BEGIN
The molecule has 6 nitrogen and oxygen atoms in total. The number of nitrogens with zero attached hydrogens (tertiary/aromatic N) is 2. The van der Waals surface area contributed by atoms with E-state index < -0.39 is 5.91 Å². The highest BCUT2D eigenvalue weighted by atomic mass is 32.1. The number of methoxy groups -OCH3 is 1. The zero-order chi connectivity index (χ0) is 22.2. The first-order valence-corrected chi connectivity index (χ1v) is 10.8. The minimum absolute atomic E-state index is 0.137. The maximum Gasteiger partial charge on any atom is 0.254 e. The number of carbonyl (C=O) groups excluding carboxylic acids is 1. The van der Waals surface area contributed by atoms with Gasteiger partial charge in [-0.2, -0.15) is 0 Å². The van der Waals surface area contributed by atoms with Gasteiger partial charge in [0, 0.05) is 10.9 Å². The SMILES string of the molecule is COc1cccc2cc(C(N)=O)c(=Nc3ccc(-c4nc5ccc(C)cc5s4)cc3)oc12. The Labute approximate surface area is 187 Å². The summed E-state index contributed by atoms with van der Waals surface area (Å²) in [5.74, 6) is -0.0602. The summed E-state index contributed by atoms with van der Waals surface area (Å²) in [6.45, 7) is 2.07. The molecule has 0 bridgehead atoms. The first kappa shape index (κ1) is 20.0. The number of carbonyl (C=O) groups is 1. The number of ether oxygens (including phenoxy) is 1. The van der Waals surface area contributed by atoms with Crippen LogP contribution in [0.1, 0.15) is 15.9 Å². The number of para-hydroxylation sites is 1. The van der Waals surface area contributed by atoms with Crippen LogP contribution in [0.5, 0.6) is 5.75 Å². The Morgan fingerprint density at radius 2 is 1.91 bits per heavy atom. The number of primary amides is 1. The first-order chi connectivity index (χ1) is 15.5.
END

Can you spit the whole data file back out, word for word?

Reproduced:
The molecule has 6 nitrogen and oxygen atoms in total. The number of nitrogens with zero attached hydrogens (tertiary/aromatic N) is 2. The van der Waals surface area contributed by atoms with E-state index < -0.39 is 5.91 Å². The highest BCUT2D eigenvalue weighted by atomic mass is 32.1. The number of methoxy groups -OCH3 is 1. The zero-order chi connectivity index (χ0) is 22.2. The first-order valence-corrected chi connectivity index (χ1v) is 10.8. The minimum absolute atomic E-state index is 0.137. The maximum Gasteiger partial charge on any atom is 0.254 e. The number of carbonyl (C=O) groups excluding carboxylic acids is 1. The van der Waals surface area contributed by atoms with Gasteiger partial charge in [-0.2, -0.15) is 0 Å². The van der Waals surface area contributed by atoms with Gasteiger partial charge in [0, 0.05) is 10.9 Å². The SMILES string of the molecule is COc1cccc2cc(C(N)=O)c(=Nc3ccc(-c4nc5ccc(C)cc5s4)cc3)oc12. The Labute approximate surface area is 187 Å². The summed E-state index contributed by atoms with van der Waals surface area (Å²) in [5.74, 6) is -0.0602. The summed E-state index contributed by atoms with van der Waals surface area (Å²) in [6.45, 7) is 2.07. The molecule has 0 bridgehead atoms. The first kappa shape index (κ1) is 20.0. The number of carbonyl (C=O) groups is 1. The number of ether oxygens (including phenoxy) is 1. The van der Waals surface area contributed by atoms with Crippen LogP contribution in [0.1, 0.15) is 15.9 Å². The number of para-hydroxylation sites is 1. The van der Waals surface area contributed by atoms with Crippen LogP contribution in [0.5, 0.6) is 5.75 Å². The Morgan fingerprint density at radius 2 is 1.91 bits per heavy atom. The number of primary amides is 1. The first-order chi connectivity index (χ1) is 15.5.